Have you ever read the novella Victor Hugo’s The Hunchback of Notre Dame? Or have you watched its musical adaptation by Disney? If you have, then you will already know about the Notre Dame de Paris or also known as Notre Dame Cathedral. Remember the splendor of the cathedral with its beautiful gothic architecture, or its massive open area within, not to mention its gorgeous stained windows. Sadly, for many, it is difficult to travel to Paris, France to visit the cathedral. Not to worry, because there is already one here in Manila, Basilica Menor de San Sebastian.
The Basilica of San Sebastian, The Gothic Church of Manila
The story of Basilica Menor de San Sebastian, otherwise known as Basilica of San Sebastia, started in 1621. A wealthy patron and devotee of Saint Sabastian named Bernardino Castillo donated the plot of land to the church.
On this land, the priest built the basilica of San Sebastian.
During the original construction of the church, they used wood. Using this material made the church flammable and fragile. In 1651 the church caught on fire and turned into ruins. After the fire, they rebuilt the church using bricks, a more durable material. Sadly, they need to rebuild the church again and again. Because during 1859, 1863, and 1880 fires and earthquakes occurred that continued to demolish the church. Again, like clockwork, they tried to rebuild the church again. But this time it will be resistant to earthquakes and fire.
The Parish priest of the church during that time of rebuilding in the 1880s was Esteban Martínez.
To rebuild the church, Martínez approached Spanish architect Genaro Palacios to plan for the new church. Palacios planned to rebuild the church completely out of steel. While the design will be a mixture of Earthquake Baroque and neo-gothic styles. Inspiration for the final design came from a church in Spain called Burgos Cathedral.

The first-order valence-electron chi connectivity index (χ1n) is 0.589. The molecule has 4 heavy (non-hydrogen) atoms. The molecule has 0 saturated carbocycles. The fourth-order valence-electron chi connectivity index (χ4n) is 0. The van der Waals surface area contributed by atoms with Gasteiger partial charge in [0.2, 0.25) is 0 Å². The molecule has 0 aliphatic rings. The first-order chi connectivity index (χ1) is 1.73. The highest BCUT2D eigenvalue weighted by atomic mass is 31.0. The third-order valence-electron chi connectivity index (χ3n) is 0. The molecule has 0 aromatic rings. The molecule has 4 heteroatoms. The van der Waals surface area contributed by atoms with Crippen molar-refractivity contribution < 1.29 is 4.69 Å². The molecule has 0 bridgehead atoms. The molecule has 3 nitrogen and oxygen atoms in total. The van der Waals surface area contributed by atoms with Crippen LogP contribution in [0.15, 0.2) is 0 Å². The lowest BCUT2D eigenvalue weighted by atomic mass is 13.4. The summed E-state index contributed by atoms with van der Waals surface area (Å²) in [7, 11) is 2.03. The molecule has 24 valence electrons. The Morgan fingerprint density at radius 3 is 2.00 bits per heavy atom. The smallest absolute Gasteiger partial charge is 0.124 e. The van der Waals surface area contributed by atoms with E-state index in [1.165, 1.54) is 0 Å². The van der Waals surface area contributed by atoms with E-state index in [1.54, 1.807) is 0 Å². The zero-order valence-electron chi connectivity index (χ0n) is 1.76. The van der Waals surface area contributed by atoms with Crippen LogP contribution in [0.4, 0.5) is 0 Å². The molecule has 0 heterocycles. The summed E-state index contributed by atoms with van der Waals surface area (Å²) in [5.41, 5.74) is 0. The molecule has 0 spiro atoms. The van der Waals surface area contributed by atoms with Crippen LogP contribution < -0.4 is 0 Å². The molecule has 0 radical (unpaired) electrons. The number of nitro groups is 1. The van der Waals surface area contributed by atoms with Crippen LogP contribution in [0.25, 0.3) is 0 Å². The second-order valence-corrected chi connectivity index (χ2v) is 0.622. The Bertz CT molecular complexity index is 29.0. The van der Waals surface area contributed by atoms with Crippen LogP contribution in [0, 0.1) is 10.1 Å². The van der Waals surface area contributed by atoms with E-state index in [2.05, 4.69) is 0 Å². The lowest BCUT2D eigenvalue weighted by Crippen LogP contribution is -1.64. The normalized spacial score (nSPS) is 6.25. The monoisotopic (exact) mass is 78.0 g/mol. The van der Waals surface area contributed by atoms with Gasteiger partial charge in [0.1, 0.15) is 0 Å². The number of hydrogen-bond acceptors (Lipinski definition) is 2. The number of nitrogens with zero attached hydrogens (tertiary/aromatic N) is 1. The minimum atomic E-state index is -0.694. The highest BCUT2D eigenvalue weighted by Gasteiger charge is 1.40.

The Philippines does not have the infrastructure to construct the metal frames needed for the church. This led them to manufacture metal parts in Belgium. The manufacturer would move the metal parts onto a ship for transport to the Philippines.
The first deliveries of metal parts came on June 12, 1888. For two years, local artisans and Belgian craftsmen combined the manufactured pieces from Europe to complete the church. August 15, 1891, a year later after the start of it construction marked the inauguration and blessing of the Basilica.
At the present, the Basilica of San Sebastian is a unicorn among all other churches in Manila. Being the only all-steel basilica in the Philippines and has a magnificent gothic design that shows the Gothic revival in the Philippines. There are few to can match it uniqueness of the Basilica of San Sabastian.
Going Back to 12th Century Europe
Visiting this church will transport us back into 12th and 16th century Europe. Here, you can see the grandeur of gothic architecture. From the outside, you will see the church’s two massive openwork towers and steel vaulting.
Inside the church, be in awe of the amazing structure of the church. See the column that lifts the church’s dome 12 meters high and holds 1,527 tons of steel together. On the sides of the church spectacular stained glass images of saints and angels greet your eye.
The main altar of the church shows the essence of the Gothic revival design of the whole church. Above the altar stood the image of Our Lady of Mount Carmel. The image was a gift from the church by Carmelite sisters in Mexico City in 1617.
After learning about the majesty of the Basilica of San Sebastian you must be itching to visit it. Well, you can visit the church at Plaza del Carmen, at the eastern end of Recto Avenue, in Quiapo, Manila. You do not have to travel to France to immerse yourself in the story of the Hunchback of Notre Dame. You can just visit the Basilica of San Sebastian for your kick of gothic architecture.
Martin is your average manileño. He loves history and traveling around his beloved Metro Manila. His passion is to make the past come to life by exposing past stories not known by the general public. Tag along with him as he visits the past through the present.